Adoptions fail for many reasons, but whatever the reason, the adoptive parents are left feeling heartbroken and confused. Everyone will react differently and experience the pain of loss at different times and in different ways. We experienced a failed adoption in 2016/2017 and understand the depths of your hurt and were left questioning where it went wrong.
First, know that it is not your fault.
We questioned time and time again where we went wrong in the process. We had already had a two and half a year old through the gift of adoption, so we knew what the process looked like and have an amazing relationship with our son’s birth mom. Maybe part of it was our fault for “comparing” what our first adoption looked like to this one. But whatever the reason, we still blamed ourselves for not doing more or not doing things differently. Over time you realize there is nothing you could have done differently. Adoption is an emotional process for all involved and it takes two to build an adoptive relationship and make it work. We simply were not a good match for each other. We saw things differently. Maybe she wanted more contact than we were willing to give. Or she thought we were going to turn our backs on her after the baby was born. Whatever the reasons, our relationship did not work, which meant the adoption did not work.
Give yourself time. Give yourself grace.
It is hard to lose something you thought you were going to have. I have compared the process to the grief process. For us, one of the hardest things was knowing that the baby was being raised by someone else (the birth mom in our case). This was supposed to be our baby. She was supposed to be our son’s baby sister. Losing that hurt. Losing her hurt. But almost two years later the hurt is less and less. That doesn’t mean I don’t think about what our life could/would have been but I don’t think about it as often.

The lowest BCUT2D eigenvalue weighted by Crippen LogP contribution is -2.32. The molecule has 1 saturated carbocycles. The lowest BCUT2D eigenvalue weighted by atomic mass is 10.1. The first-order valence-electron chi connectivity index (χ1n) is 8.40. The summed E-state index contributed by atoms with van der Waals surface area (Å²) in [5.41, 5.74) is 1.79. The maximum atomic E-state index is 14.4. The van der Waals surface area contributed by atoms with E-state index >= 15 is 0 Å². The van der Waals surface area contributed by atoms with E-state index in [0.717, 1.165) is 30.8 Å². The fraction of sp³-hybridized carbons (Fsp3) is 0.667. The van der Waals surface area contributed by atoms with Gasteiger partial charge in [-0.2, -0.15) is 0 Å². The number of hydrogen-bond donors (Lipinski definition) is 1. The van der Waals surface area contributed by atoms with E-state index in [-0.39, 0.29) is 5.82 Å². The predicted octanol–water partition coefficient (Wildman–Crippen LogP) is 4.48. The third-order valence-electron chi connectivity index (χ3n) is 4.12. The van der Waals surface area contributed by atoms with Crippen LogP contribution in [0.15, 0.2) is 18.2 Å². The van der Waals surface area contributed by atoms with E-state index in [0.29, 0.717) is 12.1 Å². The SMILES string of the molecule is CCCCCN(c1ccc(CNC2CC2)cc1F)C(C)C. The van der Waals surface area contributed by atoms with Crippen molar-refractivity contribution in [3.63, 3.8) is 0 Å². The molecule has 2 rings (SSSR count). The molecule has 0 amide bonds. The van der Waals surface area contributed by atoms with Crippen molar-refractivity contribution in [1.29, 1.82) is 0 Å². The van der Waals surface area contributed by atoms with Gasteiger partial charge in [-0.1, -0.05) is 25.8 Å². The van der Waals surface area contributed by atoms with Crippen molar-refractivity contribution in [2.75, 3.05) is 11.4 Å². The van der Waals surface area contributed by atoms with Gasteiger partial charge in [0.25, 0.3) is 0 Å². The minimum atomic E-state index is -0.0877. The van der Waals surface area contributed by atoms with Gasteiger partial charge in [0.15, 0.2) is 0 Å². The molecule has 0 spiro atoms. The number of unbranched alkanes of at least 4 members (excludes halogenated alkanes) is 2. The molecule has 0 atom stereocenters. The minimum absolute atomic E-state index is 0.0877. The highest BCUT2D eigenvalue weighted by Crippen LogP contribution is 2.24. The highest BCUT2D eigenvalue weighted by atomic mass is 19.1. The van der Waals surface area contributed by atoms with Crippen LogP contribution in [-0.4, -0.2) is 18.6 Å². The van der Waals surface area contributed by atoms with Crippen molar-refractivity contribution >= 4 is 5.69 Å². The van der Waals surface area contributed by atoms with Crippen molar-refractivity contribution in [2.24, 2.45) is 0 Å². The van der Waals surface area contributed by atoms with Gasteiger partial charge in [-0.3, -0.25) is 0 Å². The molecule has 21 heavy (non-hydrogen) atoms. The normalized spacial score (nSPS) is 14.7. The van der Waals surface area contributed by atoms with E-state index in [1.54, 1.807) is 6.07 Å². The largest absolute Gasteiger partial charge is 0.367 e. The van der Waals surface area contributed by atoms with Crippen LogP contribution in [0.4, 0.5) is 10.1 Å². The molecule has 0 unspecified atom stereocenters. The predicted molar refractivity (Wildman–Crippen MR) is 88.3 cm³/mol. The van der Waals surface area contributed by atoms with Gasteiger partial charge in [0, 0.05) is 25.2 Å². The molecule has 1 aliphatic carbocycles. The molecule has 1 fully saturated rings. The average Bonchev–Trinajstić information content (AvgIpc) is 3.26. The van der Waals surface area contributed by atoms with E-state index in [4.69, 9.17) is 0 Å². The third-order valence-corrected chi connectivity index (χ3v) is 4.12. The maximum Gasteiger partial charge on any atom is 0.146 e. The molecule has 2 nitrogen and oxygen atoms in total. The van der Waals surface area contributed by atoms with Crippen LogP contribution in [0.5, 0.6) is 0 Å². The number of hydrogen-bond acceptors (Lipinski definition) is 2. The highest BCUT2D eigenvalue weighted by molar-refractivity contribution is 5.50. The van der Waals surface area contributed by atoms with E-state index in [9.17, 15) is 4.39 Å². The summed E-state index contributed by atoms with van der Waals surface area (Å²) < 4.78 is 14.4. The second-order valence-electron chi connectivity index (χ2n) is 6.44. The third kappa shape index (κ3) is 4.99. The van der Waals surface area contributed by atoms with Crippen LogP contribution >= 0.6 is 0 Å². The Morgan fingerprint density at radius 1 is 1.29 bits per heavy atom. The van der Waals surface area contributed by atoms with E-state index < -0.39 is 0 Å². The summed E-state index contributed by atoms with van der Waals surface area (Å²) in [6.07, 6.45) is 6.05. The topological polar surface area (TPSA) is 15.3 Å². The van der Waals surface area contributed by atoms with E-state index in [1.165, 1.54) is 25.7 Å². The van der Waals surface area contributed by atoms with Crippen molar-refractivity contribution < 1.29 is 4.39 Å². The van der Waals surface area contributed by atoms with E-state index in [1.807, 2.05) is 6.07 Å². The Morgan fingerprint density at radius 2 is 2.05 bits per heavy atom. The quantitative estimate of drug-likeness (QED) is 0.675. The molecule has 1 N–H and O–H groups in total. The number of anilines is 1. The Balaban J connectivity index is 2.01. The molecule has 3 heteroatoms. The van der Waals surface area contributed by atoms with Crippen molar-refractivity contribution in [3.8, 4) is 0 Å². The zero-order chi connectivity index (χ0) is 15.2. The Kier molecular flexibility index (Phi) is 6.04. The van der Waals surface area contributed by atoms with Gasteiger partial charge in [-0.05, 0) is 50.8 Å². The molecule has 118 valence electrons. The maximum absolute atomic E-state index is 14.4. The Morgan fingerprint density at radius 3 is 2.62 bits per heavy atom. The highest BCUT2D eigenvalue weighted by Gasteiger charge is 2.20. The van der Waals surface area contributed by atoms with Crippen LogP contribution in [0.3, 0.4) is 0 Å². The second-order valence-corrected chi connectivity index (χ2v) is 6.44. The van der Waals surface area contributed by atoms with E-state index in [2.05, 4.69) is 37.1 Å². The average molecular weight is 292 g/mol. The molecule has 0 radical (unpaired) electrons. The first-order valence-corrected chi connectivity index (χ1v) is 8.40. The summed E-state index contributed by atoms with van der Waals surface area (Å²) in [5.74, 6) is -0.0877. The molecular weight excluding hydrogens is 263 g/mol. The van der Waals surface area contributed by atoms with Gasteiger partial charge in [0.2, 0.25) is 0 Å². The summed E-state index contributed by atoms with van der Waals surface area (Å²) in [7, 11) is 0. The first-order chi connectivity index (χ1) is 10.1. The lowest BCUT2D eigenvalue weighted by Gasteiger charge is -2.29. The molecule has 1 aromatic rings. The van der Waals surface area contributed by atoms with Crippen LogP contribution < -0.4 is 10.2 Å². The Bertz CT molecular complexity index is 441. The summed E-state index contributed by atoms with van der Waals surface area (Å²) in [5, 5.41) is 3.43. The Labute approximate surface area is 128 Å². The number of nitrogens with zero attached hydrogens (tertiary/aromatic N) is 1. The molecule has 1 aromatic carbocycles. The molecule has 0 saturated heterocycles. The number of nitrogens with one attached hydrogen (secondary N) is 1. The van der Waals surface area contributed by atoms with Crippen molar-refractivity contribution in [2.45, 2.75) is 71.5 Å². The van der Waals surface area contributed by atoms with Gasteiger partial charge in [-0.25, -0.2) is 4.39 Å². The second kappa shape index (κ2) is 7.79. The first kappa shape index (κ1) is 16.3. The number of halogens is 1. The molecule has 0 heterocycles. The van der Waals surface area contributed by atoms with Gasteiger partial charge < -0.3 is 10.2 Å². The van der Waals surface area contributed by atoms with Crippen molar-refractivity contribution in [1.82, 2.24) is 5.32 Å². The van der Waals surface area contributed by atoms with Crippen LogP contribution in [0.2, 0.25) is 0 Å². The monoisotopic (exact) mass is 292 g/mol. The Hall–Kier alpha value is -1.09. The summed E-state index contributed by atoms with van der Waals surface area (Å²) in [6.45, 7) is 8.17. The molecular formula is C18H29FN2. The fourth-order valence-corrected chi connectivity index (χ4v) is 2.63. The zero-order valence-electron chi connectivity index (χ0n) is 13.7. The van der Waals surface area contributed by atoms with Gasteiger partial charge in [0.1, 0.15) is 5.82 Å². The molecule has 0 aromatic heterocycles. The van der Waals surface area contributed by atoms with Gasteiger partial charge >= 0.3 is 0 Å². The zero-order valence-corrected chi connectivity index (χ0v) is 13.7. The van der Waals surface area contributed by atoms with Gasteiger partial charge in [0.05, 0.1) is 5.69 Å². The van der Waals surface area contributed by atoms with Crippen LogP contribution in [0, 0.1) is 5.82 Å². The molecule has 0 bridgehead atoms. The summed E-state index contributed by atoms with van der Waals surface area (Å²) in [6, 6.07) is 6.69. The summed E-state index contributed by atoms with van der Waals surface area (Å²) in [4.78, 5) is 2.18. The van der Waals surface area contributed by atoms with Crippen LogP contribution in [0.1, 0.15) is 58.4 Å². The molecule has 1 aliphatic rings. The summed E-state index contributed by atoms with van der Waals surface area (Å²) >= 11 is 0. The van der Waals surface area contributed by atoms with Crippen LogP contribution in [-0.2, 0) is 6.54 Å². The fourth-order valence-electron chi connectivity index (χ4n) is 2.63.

Talk about it.
I know it is hard to talk about. I cried for what felt like months after it. I didn’t want to talk about it. But I know I had to. I was also mad. We felt like we were taken advantage of and lost a baby all at the same time. The emotions were high. But the more I talked about it, the better I felt. I have a few family members who I consider my counselors, so I didn’t seek out a professional, but I did talk to my counselors. If you need professional help though, seek it out. Or if you have a family member/friend that is great at listening and giving great advice, seek them out. There is no shame in it. If I have learned anything over the course of my life, it is that I need to talk about it. I need to get the feelings off of my chest. I need to talk through what happened and how to process it. That doesn’t mean I am weak or that I can’t handle life on my own. It means I am human and can admit that I can’t do it on my own and need help. You can also seek out support groups. Most churches will be able to point you in the right direction if you need help locating one in your area. Also, if you are working with an adoption agency, they may be able to help you find others who have been in your shoes. Along both of our adoption journeys, I loved talking with people who also were adopting or had failed adoptions, as they truly know what you are going through and can offer the best advice and support.
For whatever reason your adoption failed, don’t give up hope. We know it is hard in the moment, but it does get easier. That doesn’t mean it still doesn’t scare you to try again, but if you desire is to have a family through the gift of adoption, keep trying and don’t give up hope.